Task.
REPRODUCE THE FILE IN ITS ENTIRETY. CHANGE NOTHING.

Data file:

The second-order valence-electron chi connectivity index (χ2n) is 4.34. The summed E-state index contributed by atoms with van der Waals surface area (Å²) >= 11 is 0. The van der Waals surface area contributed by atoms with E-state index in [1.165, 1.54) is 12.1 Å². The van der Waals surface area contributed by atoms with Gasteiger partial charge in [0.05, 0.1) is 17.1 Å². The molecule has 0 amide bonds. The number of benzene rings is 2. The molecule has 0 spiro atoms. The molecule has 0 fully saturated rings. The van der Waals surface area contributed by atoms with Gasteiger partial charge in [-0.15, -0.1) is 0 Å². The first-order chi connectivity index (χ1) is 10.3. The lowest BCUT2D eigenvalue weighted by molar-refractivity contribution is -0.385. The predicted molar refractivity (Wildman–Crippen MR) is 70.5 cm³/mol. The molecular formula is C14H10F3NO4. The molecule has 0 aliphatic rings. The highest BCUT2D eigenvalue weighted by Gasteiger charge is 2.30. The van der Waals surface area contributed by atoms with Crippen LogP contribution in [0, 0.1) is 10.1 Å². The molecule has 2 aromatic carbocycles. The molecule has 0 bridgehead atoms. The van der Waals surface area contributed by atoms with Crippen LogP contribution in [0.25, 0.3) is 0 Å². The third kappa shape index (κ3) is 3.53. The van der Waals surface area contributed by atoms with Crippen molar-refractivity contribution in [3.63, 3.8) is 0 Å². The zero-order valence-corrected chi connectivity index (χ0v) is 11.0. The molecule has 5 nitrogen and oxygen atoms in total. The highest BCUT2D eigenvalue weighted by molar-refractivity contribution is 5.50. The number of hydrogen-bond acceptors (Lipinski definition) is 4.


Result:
The second-order valence-electron chi connectivity index (χ2n) is 4.34. The summed E-state index contributed by atoms with van der Waals surface area (Å²) >= 11 is 0. The van der Waals surface area contributed by atoms with E-state index in [1.165, 1.54) is 12.1 Å². The van der Waals surface area contributed by atoms with Gasteiger partial charge in [0.05, 0.1) is 17.1 Å². The molecule has 0 amide bonds. The number of benzene rings is 2. The molecule has 0 spiro atoms. The molecule has 0 fully saturated rings. The van der Waals surface area contributed by atoms with Gasteiger partial charge in [-0.15, -0.1) is 0 Å². The first-order chi connectivity index (χ1) is 10.3. The lowest BCUT2D eigenvalue weighted by molar-refractivity contribution is -0.385. The predicted molar refractivity (Wildman–Crippen MR) is 70.5 cm³/mol. The molecular formula is C14H10F3NO4. The molecule has 0 aliphatic rings. The highest BCUT2D eigenvalue weighted by Gasteiger charge is 2.30. The van der Waals surface area contributed by atoms with Crippen LogP contribution in [0, 0.1) is 10.1 Å². The molecule has 2 aromatic carbocycles. The molecule has 0 bridgehead atoms. The van der Waals surface area contributed by atoms with Crippen LogP contribution in [0.25, 0.3) is 0 Å². The third kappa shape index (κ3) is 3.53. The van der Waals surface area contributed by atoms with Crippen molar-refractivity contribution in [3.63, 3.8) is 0 Å². The zero-order valence-corrected chi connectivity index (χ0v) is 11.0. The molecule has 5 nitrogen and oxygen atoms in total. The highest BCUT2D eigenvalue weighted by molar-refractivity contribution is 5.50. The number of hydrogen-bond acceptors (Lipinski definition) is 4.